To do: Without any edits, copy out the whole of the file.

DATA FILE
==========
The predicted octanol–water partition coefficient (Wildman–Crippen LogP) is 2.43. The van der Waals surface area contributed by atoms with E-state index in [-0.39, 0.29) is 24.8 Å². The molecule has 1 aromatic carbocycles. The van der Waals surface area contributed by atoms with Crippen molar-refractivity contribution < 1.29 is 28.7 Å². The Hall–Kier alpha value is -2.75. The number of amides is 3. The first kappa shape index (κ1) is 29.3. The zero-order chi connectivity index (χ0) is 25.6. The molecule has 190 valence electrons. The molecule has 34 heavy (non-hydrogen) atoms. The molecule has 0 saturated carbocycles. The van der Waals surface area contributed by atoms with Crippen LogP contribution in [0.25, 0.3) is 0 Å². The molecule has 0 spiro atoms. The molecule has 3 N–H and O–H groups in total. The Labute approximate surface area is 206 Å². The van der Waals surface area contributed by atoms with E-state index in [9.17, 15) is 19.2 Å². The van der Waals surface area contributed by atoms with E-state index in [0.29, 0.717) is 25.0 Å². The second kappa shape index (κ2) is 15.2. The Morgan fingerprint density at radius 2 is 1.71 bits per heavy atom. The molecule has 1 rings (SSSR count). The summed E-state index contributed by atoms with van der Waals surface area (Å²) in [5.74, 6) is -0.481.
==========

The predicted octanol–water partition coefficient (Wildman–Crippen LogP) is 2.43. The van der Waals surface area contributed by atoms with E-state index in [-0.39, 0.29) is 24.8 Å². The molecule has 1 aromatic carbocycles. The van der Waals surface area contributed by atoms with Crippen molar-refractivity contribution < 1.29 is 28.7 Å². The Hall–Kier alpha value is -2.75. The number of amides is 3. The first kappa shape index (κ1) is 29.3. The zero-order chi connectivity index (χ0) is 25.6. The molecule has 190 valence electrons. The molecule has 34 heavy (non-hydrogen) atoms. The molecule has 0 saturated carbocycles. The van der Waals surface area contributed by atoms with Crippen LogP contribution in [0.25, 0.3) is 0 Å². The molecule has 0 spiro atoms. The molecule has 3 N–H and O–H groups in total. The Labute approximate surface area is 206 Å². The van der Waals surface area contributed by atoms with E-state index in [9.17, 15) is 19.2 Å². The van der Waals surface area contributed by atoms with E-state index in [0.29, 0.717) is 25.0 Å². The second kappa shape index (κ2) is 15.2. The Morgan fingerprint density at radius 2 is 1.71 bits per heavy atom. The molecule has 1 rings (SSSR count). The summed E-state index contributed by atoms with van der Waals surface area (Å²) in [5.74, 6) is -0.481.